• Don’t be trendy. Do things because you want to, not because everyone else is doing them. I realize that you’re under a great deal of peer pressure at this point in your life. Everybody wants to be like everybody else. Conformity is in. I would urge all of you to celebrate the differences; that’s what makes us individuals—and better people.
• Keep an open mind when meeting someone from another culture. I realize that when I use the phrase “another culture” around young people, they think I’m talking about their parents. But I’m talking about the wide diversity in our country, even just in the Commonwealth of Pennsylvania.
It has been my great honor to have served my country in the U.S. Navy and to have met people from many countries. Morocco. Italy. France. Spain. Mississippi. I learned not to judge people by the color of their skin. I learned that gray is the only color that matters—as in the gray matter between one’s ears—the brain. And that in matters of the mind, the color of a person’s skin—for that matter, someone’s gender—doesn’t matter. The stereotypes are wrong.
So let me emphasize:
Don’t judge a book by its cover or a person by the color of her skin. Look inside, and I am confident you will meet many fine people.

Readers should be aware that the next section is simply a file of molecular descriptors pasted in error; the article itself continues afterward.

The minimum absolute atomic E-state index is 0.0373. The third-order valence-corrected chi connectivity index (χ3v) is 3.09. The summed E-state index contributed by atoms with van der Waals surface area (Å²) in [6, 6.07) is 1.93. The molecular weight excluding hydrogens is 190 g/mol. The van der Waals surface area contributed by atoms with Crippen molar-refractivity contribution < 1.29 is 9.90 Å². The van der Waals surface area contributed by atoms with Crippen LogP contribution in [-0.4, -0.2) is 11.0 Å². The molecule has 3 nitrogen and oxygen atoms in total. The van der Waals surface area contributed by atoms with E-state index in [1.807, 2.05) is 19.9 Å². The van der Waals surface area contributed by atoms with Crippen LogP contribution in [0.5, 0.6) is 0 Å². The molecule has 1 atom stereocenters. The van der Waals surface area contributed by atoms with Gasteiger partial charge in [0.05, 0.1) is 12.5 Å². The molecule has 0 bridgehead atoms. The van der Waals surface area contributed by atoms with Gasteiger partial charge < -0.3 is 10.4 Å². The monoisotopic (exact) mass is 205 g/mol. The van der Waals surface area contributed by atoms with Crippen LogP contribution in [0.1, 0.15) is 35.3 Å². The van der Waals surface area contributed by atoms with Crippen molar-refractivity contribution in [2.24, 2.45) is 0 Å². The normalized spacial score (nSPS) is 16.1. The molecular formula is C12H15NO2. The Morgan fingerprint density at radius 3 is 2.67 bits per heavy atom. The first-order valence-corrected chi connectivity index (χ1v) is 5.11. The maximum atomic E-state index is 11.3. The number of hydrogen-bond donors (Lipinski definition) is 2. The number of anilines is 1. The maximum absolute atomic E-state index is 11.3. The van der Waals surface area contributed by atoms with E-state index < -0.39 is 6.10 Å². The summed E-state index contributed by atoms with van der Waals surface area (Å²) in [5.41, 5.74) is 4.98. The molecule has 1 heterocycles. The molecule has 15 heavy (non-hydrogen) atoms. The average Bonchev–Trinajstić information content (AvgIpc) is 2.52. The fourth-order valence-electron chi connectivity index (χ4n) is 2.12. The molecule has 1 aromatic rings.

Finally, let me talk about my mother and Daniel.
My mother raised me mostly on Aesop’s Fables and the Old Testament. Every story, no matter the length, had a one-sentence moral, which my mother subsequently reminded me of when I was straying or which she would cite as a way of helping me find the right path in a sticky situation.
Of all the stories my mother told me, the one I liked the best, the one I think shaped me above all others, was the story of Daniel in the Old Testament.
Daniel, you may recall, put his faith ahead of his loyalty to secular matters, ran afoul of a decree by King Darius and was thrown into the lion’s den. But rather than being eaten alive, Daniel was protected by an angel and was alive when Darius came to check on him the following morning. Darius spared Daniel and punished his detractors.
When my mother would finish telling me the story of Daniel, she would turn to me and say, “And what is the moral of the story?”
In the beginning, I was slow to answer and she would firmly tell me: “Dare to be a Daniel, Son; dare to be a Daniel.”
For many years to come, whenever it appeared I was running with the crowd instead of standing on my own, my mother would say to me, “Dare to be a Daniel, Son; dare to be a Daniel.” My mothers one-sentence moral from Daniel in the lion’s den will be forever with me. It is something I have passed on to my daughters and I hope they pass it on to their children.
And that, ultimately, is the message that I want to leave with you.
I am a freelance writer and photographer and retired journalism professor. In my first newspaper job more than 50 years ago I wrote a sports column titled The Spectator (Caslon typeface). I thought I'd resurrect the title, which was and is in honor of Addison and Steele.